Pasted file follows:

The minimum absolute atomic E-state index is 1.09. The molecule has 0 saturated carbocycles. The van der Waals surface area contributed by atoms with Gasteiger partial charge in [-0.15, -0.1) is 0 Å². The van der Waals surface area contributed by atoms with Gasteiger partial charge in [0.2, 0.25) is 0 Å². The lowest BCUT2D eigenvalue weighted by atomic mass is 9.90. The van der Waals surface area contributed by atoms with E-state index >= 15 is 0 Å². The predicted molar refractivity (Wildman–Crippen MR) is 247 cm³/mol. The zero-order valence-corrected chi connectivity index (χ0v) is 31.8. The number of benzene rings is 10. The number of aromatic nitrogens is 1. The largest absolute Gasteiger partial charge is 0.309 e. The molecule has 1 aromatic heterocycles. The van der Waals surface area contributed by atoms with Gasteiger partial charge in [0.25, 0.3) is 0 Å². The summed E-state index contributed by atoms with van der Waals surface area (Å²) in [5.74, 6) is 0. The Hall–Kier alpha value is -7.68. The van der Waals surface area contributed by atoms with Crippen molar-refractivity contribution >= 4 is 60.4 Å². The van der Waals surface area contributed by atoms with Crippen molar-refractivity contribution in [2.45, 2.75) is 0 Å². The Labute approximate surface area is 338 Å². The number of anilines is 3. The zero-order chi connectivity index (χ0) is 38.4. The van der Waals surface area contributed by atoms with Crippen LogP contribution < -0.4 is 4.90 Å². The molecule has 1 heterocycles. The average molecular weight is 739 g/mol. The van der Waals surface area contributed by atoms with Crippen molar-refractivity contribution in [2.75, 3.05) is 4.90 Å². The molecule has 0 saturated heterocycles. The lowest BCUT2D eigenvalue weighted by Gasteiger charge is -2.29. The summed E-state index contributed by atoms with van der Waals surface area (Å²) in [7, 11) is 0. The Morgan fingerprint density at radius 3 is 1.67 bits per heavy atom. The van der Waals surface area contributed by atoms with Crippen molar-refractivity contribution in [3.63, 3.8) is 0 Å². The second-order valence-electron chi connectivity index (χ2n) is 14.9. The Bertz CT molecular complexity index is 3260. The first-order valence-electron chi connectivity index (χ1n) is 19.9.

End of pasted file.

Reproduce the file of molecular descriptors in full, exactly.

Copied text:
The minimum absolute atomic E-state index is 1.09. The molecule has 0 saturated carbocycles. The van der Waals surface area contributed by atoms with Gasteiger partial charge in [-0.15, -0.1) is 0 Å². The van der Waals surface area contributed by atoms with Gasteiger partial charge in [0.2, 0.25) is 0 Å². The lowest BCUT2D eigenvalue weighted by atomic mass is 9.90. The van der Waals surface area contributed by atoms with E-state index >= 15 is 0 Å². The predicted molar refractivity (Wildman–Crippen MR) is 247 cm³/mol. The zero-order valence-corrected chi connectivity index (χ0v) is 31.8. The number of benzene rings is 10. The number of aromatic nitrogens is 1. The largest absolute Gasteiger partial charge is 0.309 e. The molecule has 1 aromatic heterocycles. The van der Waals surface area contributed by atoms with Gasteiger partial charge in [0.25, 0.3) is 0 Å². The summed E-state index contributed by atoms with van der Waals surface area (Å²) in [5.74, 6) is 0. The Hall–Kier alpha value is -7.68. The van der Waals surface area contributed by atoms with Crippen molar-refractivity contribution >= 4 is 60.4 Å². The van der Waals surface area contributed by atoms with Crippen molar-refractivity contribution in [2.45, 2.75) is 0 Å². The Labute approximate surface area is 338 Å². The number of anilines is 3. The zero-order chi connectivity index (χ0) is 38.4. The van der Waals surface area contributed by atoms with Crippen LogP contribution < -0.4 is 4.90 Å². The molecule has 1 heterocycles. The average molecular weight is 739 g/mol. The van der Waals surface area contributed by atoms with Crippen molar-refractivity contribution in [2.75, 3.05) is 4.90 Å². The molecule has 0 saturated heterocycles. The lowest BCUT2D eigenvalue weighted by Gasteiger charge is -2.29. The summed E-state index contributed by atoms with van der Waals surface area (Å²) in [7, 11) is 0. The Morgan fingerprint density at radius 3 is 1.67 bits per heavy atom. The van der Waals surface area contributed by atoms with Crippen molar-refractivity contribution in [3.63, 3.8) is 0 Å². The second-order valence-electron chi connectivity index (χ2n) is 14.9. The Bertz CT molecular complexity index is 3260. The first-order valence-electron chi connectivity index (χ1n) is 19.9.